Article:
Poles send Swedish neo-Nazi Högström home to prison for Auschwitz sign theft
Today the Polish justice authorities handed the former leader of the Swedish neo-Nazis, Anders Högström, over to the Swedes. Last year Högström organized the theft of the sign reading "Arbeit macht frei" ("Work will make you free") from the gate of the former Nazi concentration camp at Auschwitz. Polish press agency PAP reports that Högström was sentenced in December to 32 months in prison, to be served in Sweden. Swedish police officers picked Högström up at the airport in Kraków.
The metal sign that arches over the gates to the camp was stolen on 18 December 2009. Police soon found it near the town of Toruń in the possession of one of the three men who had been hired to steal it. The sign had been cut into three parts. The Polish thieves were arrested and convicted in a separate trial from that of Högström. During the trial they confessed to everything and are currently serving sentences ranging from one and a half to two and a half years in prison. Another two people indirectly involved were sent to prison in December for two years and four months and two and a half years respectively.
Swedish police arrested Högström last February on the basis of a European arrest warrant. Several weeks later Swedish justice authorities handed him over to Poland on the condition that he would serve his sentence in Sweden.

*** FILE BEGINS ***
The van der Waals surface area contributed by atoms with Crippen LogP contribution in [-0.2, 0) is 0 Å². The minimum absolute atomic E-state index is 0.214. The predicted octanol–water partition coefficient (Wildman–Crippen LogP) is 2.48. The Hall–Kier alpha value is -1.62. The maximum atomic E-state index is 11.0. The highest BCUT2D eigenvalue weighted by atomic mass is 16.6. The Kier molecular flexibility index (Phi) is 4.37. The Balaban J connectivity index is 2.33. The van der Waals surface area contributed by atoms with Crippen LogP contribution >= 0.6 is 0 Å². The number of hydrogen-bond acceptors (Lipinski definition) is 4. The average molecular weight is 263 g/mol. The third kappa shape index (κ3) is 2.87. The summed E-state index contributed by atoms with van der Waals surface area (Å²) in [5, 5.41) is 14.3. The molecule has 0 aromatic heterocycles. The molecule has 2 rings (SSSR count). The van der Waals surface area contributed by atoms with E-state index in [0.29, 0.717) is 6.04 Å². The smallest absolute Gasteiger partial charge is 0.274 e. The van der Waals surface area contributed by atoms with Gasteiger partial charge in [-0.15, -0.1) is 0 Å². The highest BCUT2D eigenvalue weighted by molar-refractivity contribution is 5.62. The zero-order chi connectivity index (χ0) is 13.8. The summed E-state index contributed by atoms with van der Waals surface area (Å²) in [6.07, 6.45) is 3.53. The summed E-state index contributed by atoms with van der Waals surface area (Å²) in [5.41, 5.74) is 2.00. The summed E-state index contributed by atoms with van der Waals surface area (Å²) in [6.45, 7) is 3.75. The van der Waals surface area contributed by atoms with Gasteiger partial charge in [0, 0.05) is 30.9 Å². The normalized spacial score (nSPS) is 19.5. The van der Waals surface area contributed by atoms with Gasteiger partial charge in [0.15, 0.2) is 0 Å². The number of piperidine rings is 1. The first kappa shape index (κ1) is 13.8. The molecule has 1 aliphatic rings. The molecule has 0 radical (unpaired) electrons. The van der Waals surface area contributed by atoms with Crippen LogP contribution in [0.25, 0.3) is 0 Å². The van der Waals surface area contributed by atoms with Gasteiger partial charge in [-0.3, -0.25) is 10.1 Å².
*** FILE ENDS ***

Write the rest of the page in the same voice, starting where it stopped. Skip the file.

Last November the Swedish television station STV broadcast a program in which a certain friend of Högström's claimed the former neo-Nazi leader was complaining of poor detention conditions in Poland. Högström was said to have lost 15 kg, allegedly had to treat a leg injury on his own, and allegedly had to pay for hygiene products. Polish authorities denied the allegations, saying Högström was not in any sort of need, had lost only two kilograms, and was being provided health care.
The former Nazi death camp in the southern Polish town of Oświęcim (Auschwitz) is a symbol of the atrocities committed by Hitler's Germany in occupied Europe during the Second World War. The Nazis murdered more than 1.1 million human beings there, primarily Jewish people, but also Polish people, Roma people, and Soviet prisoners of war. The Germans ordered Polish political prisoners to make the "Arbeit macht frei" sign.